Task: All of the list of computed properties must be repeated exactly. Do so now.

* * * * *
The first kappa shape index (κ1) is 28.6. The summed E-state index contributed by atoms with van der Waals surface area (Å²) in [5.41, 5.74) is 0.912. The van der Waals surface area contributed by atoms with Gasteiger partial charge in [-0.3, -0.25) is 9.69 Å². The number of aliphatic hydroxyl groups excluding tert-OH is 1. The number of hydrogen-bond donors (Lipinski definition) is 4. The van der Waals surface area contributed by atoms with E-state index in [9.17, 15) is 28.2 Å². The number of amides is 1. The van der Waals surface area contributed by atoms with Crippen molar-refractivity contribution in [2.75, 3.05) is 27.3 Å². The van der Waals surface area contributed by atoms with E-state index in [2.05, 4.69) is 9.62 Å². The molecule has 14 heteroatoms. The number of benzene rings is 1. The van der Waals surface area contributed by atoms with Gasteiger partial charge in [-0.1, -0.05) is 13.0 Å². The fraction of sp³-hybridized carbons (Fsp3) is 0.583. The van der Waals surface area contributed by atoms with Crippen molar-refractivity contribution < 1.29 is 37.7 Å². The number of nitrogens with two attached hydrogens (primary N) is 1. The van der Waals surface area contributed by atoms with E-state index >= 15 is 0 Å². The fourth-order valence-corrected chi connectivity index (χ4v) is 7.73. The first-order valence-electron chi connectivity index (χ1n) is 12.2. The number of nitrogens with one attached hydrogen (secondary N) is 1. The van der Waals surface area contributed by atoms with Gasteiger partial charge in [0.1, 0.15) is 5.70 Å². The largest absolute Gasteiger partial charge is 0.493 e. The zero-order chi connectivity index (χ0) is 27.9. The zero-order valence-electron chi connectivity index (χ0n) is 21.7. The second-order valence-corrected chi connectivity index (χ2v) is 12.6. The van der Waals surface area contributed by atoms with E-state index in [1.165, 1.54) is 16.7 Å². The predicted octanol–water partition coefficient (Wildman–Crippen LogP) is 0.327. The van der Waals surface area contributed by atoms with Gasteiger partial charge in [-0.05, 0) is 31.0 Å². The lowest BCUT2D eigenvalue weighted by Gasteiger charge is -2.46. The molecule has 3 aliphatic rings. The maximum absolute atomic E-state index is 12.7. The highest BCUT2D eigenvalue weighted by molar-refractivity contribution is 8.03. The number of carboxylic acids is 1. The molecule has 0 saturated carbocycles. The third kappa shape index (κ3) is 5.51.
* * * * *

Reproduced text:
The first kappa shape index (κ1) is 28.6. The summed E-state index contributed by atoms with van der Waals surface area (Å²) in [5.41, 5.74) is 0.912. The van der Waals surface area contributed by atoms with Gasteiger partial charge in [-0.3, -0.25) is 9.69 Å². The number of aliphatic hydroxyl groups excluding tert-OH is 1. The number of hydrogen-bond donors (Lipinski definition) is 4. The van der Waals surface area contributed by atoms with E-state index in [9.17, 15) is 28.2 Å². The number of amides is 1. The van der Waals surface area contributed by atoms with Crippen molar-refractivity contribution in [2.75, 3.05) is 27.3 Å². The van der Waals surface area contributed by atoms with E-state index in [2.05, 4.69) is 9.62 Å². The molecule has 14 heteroatoms. The number of benzene rings is 1. The van der Waals surface area contributed by atoms with Gasteiger partial charge in [-0.1, -0.05) is 13.0 Å². The fraction of sp³-hybridized carbons (Fsp3) is 0.583. The van der Waals surface area contributed by atoms with Crippen molar-refractivity contribution < 1.29 is 37.7 Å². The number of nitrogens with two attached hydrogens (primary N) is 1. The van der Waals surface area contributed by atoms with E-state index >= 15 is 0 Å². The fourth-order valence-corrected chi connectivity index (χ4v) is 7.73. The first-order valence-electron chi connectivity index (χ1n) is 12.2. The number of nitrogens with one attached hydrogen (secondary N) is 1. The van der Waals surface area contributed by atoms with Gasteiger partial charge in [0.1, 0.15) is 5.70 Å². The largest absolute Gasteiger partial charge is 0.493 e. The zero-order chi connectivity index (χ0) is 27.9. The zero-order valence-electron chi connectivity index (χ0n) is 21.7. The second-order valence-corrected chi connectivity index (χ2v) is 12.6. The van der Waals surface area contributed by atoms with E-state index in [1.165, 1.54) is 16.7 Å². The predicted octanol–water partition coefficient (Wildman–Crippen LogP) is 0.327. The van der Waals surface area contributed by atoms with Gasteiger partial charge in [-0.05, 0) is 31.0 Å². The lowest BCUT2D eigenvalue weighted by Gasteiger charge is -2.46. The molecule has 3 aliphatic rings. The maximum absolute atomic E-state index is 12.7. The highest BCUT2D eigenvalue weighted by molar-refractivity contribution is 8.03. The number of carboxylic acids is 1. The molecule has 0 saturated carbocycles. The third kappa shape index (κ3) is 5.51.